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Toronto Star -

Teens taking online sex ed course have reduced sexually transmitted infections, improved condom use

Marco Gonzalez-Navarro is an assistant professor at the University of Toronto who was part of research team that found an online sexual education course improved the sexual behaviours and attitudes of Comlombian ninth graders.

Jennifer Pagliaro
Staff Reporter

November 06, 2012 - If learning about the birds and the bees from your antiquated teacher in a room full of giggling adolescents seemed like torture, researchers have found a more effective solution.

A team from the University of Toronto, University of Ottawa, Yale University and including researchers in South America studied the attitudes and behaviour of ninth graders in Colombia who took an online sexual education course. Those who were sexually active were found to have fewer sexually transmitted infections, increased condom use and a greater awareness of sexually abusive situations.

"We found very strong and significant effects," said Marco Gonzalez-Navarro, an assistant professor at the University of Toronto. "Using these tools to provide a more complex sexual health education seemed to work at least in this context."

The study, published as a working paper , tracked 138 ninth graders from 69 public schools in 21 Colombian cities who took a semester-long course provided by Profamilia - an arm of Planned Parenthood International - at a cost of $14 per student.

Students spent an hour and a half each day in class on the computer, where they worked through interactive modules and quizzes on topics such as sexual rights, pregnancy, contraceptives and infections.

An important part of the course was access to a remote Profamilia tutor, with whom students could communicate privately to ask questions and get feedback.

"Using the Internet as a way of educating kids hasn't always shown to be very effective," Gonzalez-Navarro said, but in the case where discussing sexual activity openly can be awkward for teenagers, working online is an advantage.

"This is one of those topics in which privacy was a big thing," he said.

Researchers conducted a survey of baseline attitudes before the course started, one week after the course had finished and six months later. Students were also given vouchers for condoms six months after the course,

The results of the study showed a 10-per-cent increase in condom use among students who had taken the course and a reduction in self-reported infections for those students who were sexually active when the course started.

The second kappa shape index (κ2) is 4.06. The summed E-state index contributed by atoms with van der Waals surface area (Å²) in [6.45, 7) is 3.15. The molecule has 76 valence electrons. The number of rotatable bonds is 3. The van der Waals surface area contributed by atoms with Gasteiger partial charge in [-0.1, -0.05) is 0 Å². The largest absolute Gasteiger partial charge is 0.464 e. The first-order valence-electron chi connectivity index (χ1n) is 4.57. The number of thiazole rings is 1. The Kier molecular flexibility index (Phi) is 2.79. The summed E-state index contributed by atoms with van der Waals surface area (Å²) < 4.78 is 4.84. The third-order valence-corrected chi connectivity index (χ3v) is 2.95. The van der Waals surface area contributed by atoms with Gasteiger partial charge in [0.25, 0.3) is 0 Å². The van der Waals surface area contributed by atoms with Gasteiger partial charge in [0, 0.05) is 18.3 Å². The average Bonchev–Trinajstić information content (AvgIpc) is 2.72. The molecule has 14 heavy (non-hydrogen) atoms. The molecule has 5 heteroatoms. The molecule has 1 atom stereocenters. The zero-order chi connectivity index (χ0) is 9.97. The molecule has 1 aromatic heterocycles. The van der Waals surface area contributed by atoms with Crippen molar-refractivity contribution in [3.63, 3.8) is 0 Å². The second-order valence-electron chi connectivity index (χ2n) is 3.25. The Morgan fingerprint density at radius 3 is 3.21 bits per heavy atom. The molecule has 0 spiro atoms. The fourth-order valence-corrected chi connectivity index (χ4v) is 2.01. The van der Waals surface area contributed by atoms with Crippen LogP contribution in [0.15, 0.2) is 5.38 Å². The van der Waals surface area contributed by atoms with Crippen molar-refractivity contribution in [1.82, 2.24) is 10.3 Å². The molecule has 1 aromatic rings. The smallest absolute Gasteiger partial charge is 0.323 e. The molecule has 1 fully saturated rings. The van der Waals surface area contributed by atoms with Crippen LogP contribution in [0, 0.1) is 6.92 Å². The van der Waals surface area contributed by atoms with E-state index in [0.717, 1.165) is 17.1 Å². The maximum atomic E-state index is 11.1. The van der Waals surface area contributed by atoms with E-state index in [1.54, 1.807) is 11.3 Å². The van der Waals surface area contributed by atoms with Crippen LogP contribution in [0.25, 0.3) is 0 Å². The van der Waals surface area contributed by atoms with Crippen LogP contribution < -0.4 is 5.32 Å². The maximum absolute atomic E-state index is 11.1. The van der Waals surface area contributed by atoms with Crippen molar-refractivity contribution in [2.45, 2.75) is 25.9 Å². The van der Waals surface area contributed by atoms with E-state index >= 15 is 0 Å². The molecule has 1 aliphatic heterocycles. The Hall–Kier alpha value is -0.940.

Gonzalez-Navarro said there was a significant, positive impact on sexual behaviour among friend groups who had taken the course.

"That was pretty encouraging," he said. "You get much more effects if you have groups of kids knowing the same things."

While the number of unwanted pregnancies and the rate of sexually transmitted infections among teens are lower in North America than Colombia, with more access to sexual education resources, Gonzalez-Navarro said a course like this could still be implemented here.

"Indicators such as teenage pregnancy are much better in Canada than in Columbia," he said. "But there's still room for improvement."

The report used Portugal, which had done exactly that in 2001, as an example of why this recommendation is valid. Since decriminalization took place, Portugal saw the number of people on methadone and buprenorphine treatment for drug dependency increase from 6,040 to 14,877, which is funded by money saved on police and prisons. It's also had a drop in new HIV infections among people who use drugs.

The report, although applicable in many ways to Canada, in no way ensures that the government would act in alignment with its recommendation, said Elliott.

"It's very useful road map for how the law can be helpful rather than harmful in helping people get access to treatment and preventing the further spread of HIV," he said. "Certainly, those of us who work on legal and human rights issues will try to make sure the report has as much of an impact as possible, because the recommendations are very sensible - they're the product of considerable international evidence and research."


Source: Toronto Star

"Reproduced with permission - Torstar Syndication Services"

Toronto Star

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